1. Object#hashCode()
  2. Object#equals()
  3. Object#toString()
  4. Object#clone()
  5. ProxyStateAccessor#getProxyState()
  6. all your method classifiers
  7. when method is still not classified, the original method will be invoked - if it is “abstract”, the call will fail

When method classifier is selected, a function that creates method context is called and its result is cached into the ByteBuddyProxyGenerator method cache for the key one.edee.oss.proxycian.cache.ClassMethodCacheKey. Finally, the implementation part is executed. Next time the same method is called (maybe on another instance of the same proxy class) , the implementation with method context is quickly retrieved from the internal hash map and executed. With each call on the proxy instance, you pay the price of a single lookup to the hash map and delegating a call to an associated implementation object.

Method cache can be reset at any time by calling ByteBuddyProxyGenerator.clearMethodClassificationCache(). Your method classification can also add custom data to the method cache key, should it be necessary.


This implementation is similar to PredicateMethodClassification in its principle. It just combines the predicate with the method context creation together. These two aspects of the method classification contract are some time very similar and might be quite expensive. It makes sense to support this approach as well, so that the same logic can be used for matching the method as well as creating method context for it.

The PredicateMethodClassification in our example can be easily translated to DirectMethodClassification and vice versa:

new DirectMethodClassification<>(
	/* description */   "Hello world method",

	/* matcher */       (method, proxyState) -> {
		if ("helloWorld".equals(method.getName()) && String.class.equals(method.getReturnType()) &&
			method.getParameterCount() == 1 && String.class.equals(method.getParameterTypes()[0])) {
			return (proxy, theMethod, args, theProxyState, invokeSuper) -> "Hello world, " + args[0];
		} else {
			return null;

So if your method signature analysis is complex, and you would need to do the same operations both in predicate and the execution function - use DirectMethodClassification otherwise stick to the PredicateMethodClassification.

State object

State object is the target for all Java base methods, such as equals, hashCode, toString and the serialization and clone facility. We have single state objects on purpose - it’s much easier to track, debug and control data this way. The state of the object must fulfill the contract required by all the Advices of the proxy (do not confuse the contract required by the advices with the contract of the proxy itself!). The state object lives with the proxy instance and gets garbage collected with it.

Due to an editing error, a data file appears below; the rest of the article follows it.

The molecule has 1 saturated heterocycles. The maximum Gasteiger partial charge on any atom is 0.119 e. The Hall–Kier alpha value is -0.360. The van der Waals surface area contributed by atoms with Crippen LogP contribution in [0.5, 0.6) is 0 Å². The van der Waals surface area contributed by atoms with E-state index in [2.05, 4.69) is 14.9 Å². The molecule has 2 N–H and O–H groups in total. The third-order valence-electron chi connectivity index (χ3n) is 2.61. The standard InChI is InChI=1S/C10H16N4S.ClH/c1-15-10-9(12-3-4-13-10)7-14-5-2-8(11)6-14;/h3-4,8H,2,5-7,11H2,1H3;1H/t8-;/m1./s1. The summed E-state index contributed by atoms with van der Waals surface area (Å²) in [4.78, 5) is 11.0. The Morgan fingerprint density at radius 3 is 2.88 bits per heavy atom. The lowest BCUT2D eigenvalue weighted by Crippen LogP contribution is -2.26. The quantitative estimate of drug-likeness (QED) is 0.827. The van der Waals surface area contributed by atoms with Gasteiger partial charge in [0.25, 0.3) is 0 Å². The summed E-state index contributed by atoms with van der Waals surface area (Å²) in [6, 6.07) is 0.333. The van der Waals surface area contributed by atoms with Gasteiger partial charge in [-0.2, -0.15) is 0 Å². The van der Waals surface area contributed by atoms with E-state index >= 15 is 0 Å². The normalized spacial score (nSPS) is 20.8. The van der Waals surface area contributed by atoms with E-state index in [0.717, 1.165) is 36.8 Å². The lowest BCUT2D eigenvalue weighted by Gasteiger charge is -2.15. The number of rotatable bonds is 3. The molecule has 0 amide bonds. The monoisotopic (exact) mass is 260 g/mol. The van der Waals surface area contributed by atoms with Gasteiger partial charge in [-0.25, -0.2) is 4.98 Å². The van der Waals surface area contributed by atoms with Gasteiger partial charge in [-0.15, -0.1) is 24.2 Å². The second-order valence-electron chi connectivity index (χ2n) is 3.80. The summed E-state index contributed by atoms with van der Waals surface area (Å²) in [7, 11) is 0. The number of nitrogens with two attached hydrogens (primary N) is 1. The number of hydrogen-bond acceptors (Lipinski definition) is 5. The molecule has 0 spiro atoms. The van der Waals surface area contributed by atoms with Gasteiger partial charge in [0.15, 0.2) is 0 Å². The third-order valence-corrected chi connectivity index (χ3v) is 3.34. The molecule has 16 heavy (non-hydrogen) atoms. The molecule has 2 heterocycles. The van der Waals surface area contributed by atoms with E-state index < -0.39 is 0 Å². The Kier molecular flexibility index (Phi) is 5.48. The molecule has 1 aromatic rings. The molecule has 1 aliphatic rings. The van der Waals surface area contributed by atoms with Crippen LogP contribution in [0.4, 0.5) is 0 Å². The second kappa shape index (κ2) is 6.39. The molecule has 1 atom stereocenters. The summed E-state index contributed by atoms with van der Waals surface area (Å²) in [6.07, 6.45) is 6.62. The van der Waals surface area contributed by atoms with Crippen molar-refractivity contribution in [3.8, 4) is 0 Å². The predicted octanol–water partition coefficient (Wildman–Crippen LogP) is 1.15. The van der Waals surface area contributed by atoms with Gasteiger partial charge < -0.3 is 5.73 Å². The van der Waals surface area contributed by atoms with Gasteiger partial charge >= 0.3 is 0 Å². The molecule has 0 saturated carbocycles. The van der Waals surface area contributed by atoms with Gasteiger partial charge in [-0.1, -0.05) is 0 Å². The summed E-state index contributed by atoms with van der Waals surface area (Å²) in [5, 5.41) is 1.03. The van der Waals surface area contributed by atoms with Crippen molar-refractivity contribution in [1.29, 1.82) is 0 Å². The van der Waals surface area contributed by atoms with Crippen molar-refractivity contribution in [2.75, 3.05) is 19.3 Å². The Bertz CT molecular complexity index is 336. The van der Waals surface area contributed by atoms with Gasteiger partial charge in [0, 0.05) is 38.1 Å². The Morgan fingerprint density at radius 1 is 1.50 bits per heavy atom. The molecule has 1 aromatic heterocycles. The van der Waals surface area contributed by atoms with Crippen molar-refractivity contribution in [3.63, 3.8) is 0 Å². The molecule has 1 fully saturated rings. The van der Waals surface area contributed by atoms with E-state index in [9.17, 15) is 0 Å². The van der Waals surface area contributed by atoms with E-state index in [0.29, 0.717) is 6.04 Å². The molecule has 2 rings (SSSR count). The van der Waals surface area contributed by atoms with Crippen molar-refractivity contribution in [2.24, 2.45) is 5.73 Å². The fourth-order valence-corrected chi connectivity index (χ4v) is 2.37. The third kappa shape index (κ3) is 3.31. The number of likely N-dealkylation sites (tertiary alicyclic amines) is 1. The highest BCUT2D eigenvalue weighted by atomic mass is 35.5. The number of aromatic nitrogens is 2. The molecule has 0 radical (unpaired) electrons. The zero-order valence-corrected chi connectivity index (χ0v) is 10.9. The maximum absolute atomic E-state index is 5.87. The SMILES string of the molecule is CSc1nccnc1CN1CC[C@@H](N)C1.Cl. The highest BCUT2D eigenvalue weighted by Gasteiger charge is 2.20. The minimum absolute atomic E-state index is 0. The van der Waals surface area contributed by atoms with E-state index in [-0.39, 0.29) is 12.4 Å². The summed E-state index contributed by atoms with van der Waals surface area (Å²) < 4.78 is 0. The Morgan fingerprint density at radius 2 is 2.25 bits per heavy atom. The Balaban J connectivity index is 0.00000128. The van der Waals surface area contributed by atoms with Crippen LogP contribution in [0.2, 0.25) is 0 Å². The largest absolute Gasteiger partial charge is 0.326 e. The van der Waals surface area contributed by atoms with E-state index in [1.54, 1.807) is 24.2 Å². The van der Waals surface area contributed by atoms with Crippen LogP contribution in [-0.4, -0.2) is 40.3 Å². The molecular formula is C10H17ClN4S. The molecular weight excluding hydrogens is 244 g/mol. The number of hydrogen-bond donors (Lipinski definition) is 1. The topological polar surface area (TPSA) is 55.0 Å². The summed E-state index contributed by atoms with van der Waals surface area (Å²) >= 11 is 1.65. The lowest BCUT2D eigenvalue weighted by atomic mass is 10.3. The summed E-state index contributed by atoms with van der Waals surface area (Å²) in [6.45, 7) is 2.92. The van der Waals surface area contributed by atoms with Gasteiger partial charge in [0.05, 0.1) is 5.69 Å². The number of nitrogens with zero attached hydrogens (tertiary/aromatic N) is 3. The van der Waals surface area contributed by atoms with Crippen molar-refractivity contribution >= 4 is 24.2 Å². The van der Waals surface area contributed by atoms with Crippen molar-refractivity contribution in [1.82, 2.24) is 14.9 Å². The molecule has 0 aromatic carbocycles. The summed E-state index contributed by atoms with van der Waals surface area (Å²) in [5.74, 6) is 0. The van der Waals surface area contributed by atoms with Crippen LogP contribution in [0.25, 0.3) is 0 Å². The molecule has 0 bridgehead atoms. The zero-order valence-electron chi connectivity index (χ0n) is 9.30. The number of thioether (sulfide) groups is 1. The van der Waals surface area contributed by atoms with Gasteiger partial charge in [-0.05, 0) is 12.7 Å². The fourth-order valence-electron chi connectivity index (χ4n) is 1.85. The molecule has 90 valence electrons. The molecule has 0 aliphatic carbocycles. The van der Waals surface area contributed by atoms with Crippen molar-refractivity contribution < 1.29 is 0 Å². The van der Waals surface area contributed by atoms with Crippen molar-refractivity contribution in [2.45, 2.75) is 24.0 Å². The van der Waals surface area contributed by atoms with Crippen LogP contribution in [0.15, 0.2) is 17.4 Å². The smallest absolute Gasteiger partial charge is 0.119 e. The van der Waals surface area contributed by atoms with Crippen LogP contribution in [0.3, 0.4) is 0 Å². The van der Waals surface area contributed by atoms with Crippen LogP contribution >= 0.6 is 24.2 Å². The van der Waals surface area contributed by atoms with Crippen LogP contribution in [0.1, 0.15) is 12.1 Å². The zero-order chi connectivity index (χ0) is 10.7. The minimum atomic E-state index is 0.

There is no required interface for the state object if you create NON-serializable instance of the class. However, if you need an instance, that can be serialized using default Java serialization facility, you must implement ProxyStateWithConstructorArgs interface. The state itself must be Serializable and must allow keeping the original constructor arguments used for instance creation, so that they can be reused in deserialization phase.

Instantiation callback

There are certain use-cases when you have to “prepare” the instance immediately after creation, even before the method classification logic gets in the way. For such case there is one.edee.oss.proxycian.OnInstantiationCallback. With it, you can implement and pass to the instantiation method. In this callback you can freely invoke method of the instance and no dynamic logic stated in advices will be executed. Of course, calling abstract methods will trigger an exception.

Prepared traits ready to use


This advice will intercept all method calls that follow Java Beans contract and stores the date into internal HashMap in the proxy state. This map can be accessed via. expression: ((BeanMemoryStore)((ProxyStateAccessor)instance).getProxyState()).getLocalDataStoreIfPresent(). In addition to standard Java Beans contracts, there is support for adding and removing 1:N items one by one. See example interface:

public interface JavaBeanWithMultipleItems {
	List<String> getItems();

	void setItems(List<String> items);